A freezer that is disconnected and left in a garage over the winter should weather the cold much better – as long as you let it come up to ambient temperature for at least 12 hours before turning it on. But you can’t use an unplugged freezer to keep food reliably frozen!

If you can determine the minimum ambient temperature for the freezer, you can keep a freezer in garage by enclosing it in a smaller space within the garage and heating that space. Sometimes a heat source as small as a lightbulb will do the trick. Remember that the freezer itself is expelling heat to keep the contents cool; trapping that heat inside the small space (say, a plywood box) will keep the ambient temperature warm enough to let the freezer operate at a safe temperature. You could also use a Thermo Cube (as described in my Home energy saving devices page), which is like a thermostat that plugs into a wall outlet, and that you can then plug an appliance into. You would get the Thermo Cube TC-3, and plug a small lamp with a 100 watt incandescent light bulb into it, and enclose the light and the freezer in a small space. The Thermo Cube should turn on any time the temperature drops below 2C, and then will stay on until the temperature climbs to 7C, which means it will keep the compartment warm enough that you can keep the freezer in your garage while minimizing the risk of damage.

Of course, enclosing the freezer in a separate compartment makes it even less convenient than keeping the freezer in the house, so unless you are willing to (A) measure the freezer electricity usage both indoors and out, (B) go to the trouble of building a separate enclosure, and (C) deal with the several extra steps required each time you want to add food to the freezer or take it out, I’d say, time to move the freezer inside!

12 replies
  1. ted
    ted says:

    I am looking for a 120 volt thermostat that will turn on only when it reaches minus 5 and of course turns off below minus 5. I want to plug a freezer that is kept in an unheated cabin. We go every few weeks, but it seems senseless to have it running when the temperature is below the operating temperature of the freezer. Cant seem to find anything that works the opposite of a plug in thermostat.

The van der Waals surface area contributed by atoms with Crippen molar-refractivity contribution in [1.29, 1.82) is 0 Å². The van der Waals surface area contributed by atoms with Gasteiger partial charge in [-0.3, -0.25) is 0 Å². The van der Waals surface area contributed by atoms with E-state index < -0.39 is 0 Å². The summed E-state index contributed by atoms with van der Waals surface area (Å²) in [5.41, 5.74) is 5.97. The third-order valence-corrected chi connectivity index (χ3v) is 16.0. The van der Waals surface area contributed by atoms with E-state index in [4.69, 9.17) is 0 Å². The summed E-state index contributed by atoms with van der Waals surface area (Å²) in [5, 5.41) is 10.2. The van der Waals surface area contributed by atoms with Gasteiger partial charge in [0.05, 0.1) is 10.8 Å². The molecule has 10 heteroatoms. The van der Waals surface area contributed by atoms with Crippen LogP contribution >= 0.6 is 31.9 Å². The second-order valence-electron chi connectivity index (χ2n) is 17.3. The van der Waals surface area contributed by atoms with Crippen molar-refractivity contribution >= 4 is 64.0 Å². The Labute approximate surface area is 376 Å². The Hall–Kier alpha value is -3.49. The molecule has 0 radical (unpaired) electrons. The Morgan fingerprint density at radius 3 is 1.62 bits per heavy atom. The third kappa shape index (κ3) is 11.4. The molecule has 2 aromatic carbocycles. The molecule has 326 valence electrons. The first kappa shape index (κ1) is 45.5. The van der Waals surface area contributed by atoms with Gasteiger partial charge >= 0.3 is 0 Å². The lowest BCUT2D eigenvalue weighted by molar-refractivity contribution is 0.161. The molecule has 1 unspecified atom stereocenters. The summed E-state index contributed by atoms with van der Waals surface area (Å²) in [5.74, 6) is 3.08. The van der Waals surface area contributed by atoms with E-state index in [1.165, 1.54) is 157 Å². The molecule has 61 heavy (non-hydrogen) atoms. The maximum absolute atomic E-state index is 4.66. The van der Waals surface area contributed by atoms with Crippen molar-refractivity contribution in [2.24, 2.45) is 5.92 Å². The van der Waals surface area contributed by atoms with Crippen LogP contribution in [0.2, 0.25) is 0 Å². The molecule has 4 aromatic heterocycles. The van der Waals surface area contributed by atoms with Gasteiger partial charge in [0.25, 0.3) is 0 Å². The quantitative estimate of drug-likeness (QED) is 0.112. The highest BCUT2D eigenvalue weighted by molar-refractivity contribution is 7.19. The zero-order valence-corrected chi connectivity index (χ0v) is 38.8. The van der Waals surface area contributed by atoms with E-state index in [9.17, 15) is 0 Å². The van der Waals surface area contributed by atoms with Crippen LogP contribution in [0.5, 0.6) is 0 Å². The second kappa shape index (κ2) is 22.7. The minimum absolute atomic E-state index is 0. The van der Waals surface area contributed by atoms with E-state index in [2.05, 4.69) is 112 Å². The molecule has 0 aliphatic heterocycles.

• Robin
      Robin says:

      The operating temperature of most freezers (ie the internal temperature) should be around -18C or 0F. I don’t think you’d want it to shut off at -5C – the food in your freezer would not last nearly as long if kept frozen at that higher temperature.

      In any case, you could use a thermostat like the Inkbird Digital Temperature Controller to do this – it supports both heating and cooling equipment, and a very wide range of temperatures. The above link is for the US; here’s the Amazon Canada link.

      In theory you’re not supposed to keep a freezer outside in cold weather, but as far as I can tell from some cursory research, the main concern is that, if the unit is left off (or shuts off because temperatures drop below the temperature it normally turns on), there is a risk that the lubricants get viscous to the point where, when the compressor later turns on, the compressor could stall on startup, or short out. But there seem to be many more cases of people getting by with a freezer in a garage or outside in cold weather, than of people reporting problems. So be forewarned of the risk, but you may well decide it’s a risk worth taking!

    • George
      George says:

      Small room heaters will turn and off when equiped with thermostat. Not sure of temp range and 120 volt cost something to operate.

  2. Ted Dakin
    Ted Dakin says: